Believe me, I have every intention of bringing her to heel before my decision to run for governor is made public. We have some time before that has to happen.”
Her heart sank. After all these years, she should have been used to the perpetual feeling of parental disapproval. Her grip tightened on the small gift bag she carried.
“Yes and no,” the speaker replied. “You need to start lining up your sponsors now while the recent election loss is still raw.”
“Believe me, Charles,” her father replied crisply. “I know how to manage my family.”
“Very well, Carlisle. I will let the donors know. Please confirm when you have things in order,” the other person said resolutely.
Beneath her favorite vintage 1950s navy-blue halter-neck dress, her legs shook.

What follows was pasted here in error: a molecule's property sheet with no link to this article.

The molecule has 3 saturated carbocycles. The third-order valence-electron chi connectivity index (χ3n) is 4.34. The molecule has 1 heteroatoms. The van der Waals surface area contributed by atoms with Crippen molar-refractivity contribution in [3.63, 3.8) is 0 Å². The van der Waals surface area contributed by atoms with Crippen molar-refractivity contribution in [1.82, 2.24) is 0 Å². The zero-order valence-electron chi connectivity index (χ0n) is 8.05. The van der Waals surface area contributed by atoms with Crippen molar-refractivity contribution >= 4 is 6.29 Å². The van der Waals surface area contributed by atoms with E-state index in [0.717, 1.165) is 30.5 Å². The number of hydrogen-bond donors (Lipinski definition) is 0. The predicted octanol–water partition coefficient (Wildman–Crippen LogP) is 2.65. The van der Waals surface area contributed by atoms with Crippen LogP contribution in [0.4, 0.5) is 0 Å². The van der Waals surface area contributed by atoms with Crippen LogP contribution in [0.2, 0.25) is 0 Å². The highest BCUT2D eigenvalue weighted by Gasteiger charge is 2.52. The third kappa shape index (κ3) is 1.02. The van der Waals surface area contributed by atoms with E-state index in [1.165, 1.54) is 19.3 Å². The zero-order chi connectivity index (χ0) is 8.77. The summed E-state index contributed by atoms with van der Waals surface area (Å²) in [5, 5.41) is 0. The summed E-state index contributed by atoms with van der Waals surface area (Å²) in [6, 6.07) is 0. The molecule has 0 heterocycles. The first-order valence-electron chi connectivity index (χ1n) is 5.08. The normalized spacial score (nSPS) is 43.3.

Bring her to heel.
Lord knew her father had been trying for years. They didn’t agree on a single aspect of her life. He hated that she was a tattoo artist most of all. Called tattoos
a modern scourge.
Every time a public health official set foot in Second Circle Tattoos, the Miami Beach studio where she worked, she was convinced it was her father’s doing. He knew all the right people to make her life miserable.
Shoring up her defenses, and taking care not to knock the Lalique Anemones Grand Vase off the small table behind her, she turned and hurried in the direction of the large sunroom at the back of the house that her mother had converted into a huge greenhouse. It would be a billion degrees in there, the late-August Miami sunshine all but baking the glass room where her mom nurtured all kinds of tropical plants. Though Lia joked that they were a replacement for her and her brother, Ben, an active-duty Navy SEAL, in truth her mother had always had a fascination with planting and grafting. Lia had been twelve when she’d realized it was the only place in the house her father didn’t visit.